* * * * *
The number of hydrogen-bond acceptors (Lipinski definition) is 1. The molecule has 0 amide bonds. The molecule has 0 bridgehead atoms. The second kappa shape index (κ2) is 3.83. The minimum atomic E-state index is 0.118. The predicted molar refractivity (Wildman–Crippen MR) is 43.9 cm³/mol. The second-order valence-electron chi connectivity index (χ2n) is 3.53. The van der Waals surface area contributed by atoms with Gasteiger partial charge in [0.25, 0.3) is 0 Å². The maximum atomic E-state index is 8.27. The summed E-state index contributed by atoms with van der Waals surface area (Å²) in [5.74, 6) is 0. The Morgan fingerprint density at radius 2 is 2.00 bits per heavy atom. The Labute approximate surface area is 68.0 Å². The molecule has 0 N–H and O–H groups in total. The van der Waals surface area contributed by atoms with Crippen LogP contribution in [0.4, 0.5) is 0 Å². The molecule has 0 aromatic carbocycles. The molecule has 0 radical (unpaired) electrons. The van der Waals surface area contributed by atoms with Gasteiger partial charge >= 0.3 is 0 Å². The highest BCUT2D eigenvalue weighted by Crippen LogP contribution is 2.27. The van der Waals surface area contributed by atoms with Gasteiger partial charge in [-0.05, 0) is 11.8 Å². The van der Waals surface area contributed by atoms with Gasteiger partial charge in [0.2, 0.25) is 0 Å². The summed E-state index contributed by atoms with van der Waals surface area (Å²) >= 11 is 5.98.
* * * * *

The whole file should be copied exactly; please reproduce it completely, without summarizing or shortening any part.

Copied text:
The number of hydrogen-bond acceptors (Lipinski definition) is 1. The molecule has 0 amide bonds. The molecule has 0 bridgehead atoms. The second kappa shape index (κ2) is 3.83. The minimum atomic E-state index is 0.118. The predicted molar refractivity (Wildman–Crippen MR) is 43.9 cm³/mol. The second-order valence-electron chi connectivity index (χ2n) is 3.53. The van der Waals surface area contributed by atoms with Gasteiger partial charge in [0.25, 0.3) is 0 Å². The maximum atomic E-state index is 8.27. The summed E-state index contributed by atoms with van der Waals surface area (Å²) in [5.74, 6) is 0. The Morgan fingerprint density at radius 2 is 2.00 bits per heavy atom. The Labute approximate surface area is 68.0 Å². The molecule has 0 N–H and O–H groups in total. The van der Waals surface area contributed by atoms with Crippen LogP contribution in [0.4, 0.5) is 0 Å². The molecule has 0 aromatic carbocycles. The molecule has 0 radical (unpaired) electrons. The van der Waals surface area contributed by atoms with Gasteiger partial charge >= 0.3 is 0 Å². The highest BCUT2D eigenvalue weighted by Crippen LogP contribution is 2.27. The van der Waals surface area contributed by atoms with Gasteiger partial charge in [-0.05, 0) is 11.8 Å². The van der Waals surface area contributed by atoms with Gasteiger partial charge in [0.2, 0.25) is 0 Å². The summed E-state index contributed by atoms with van der Waals surface area (Å²) >= 11 is 5.98.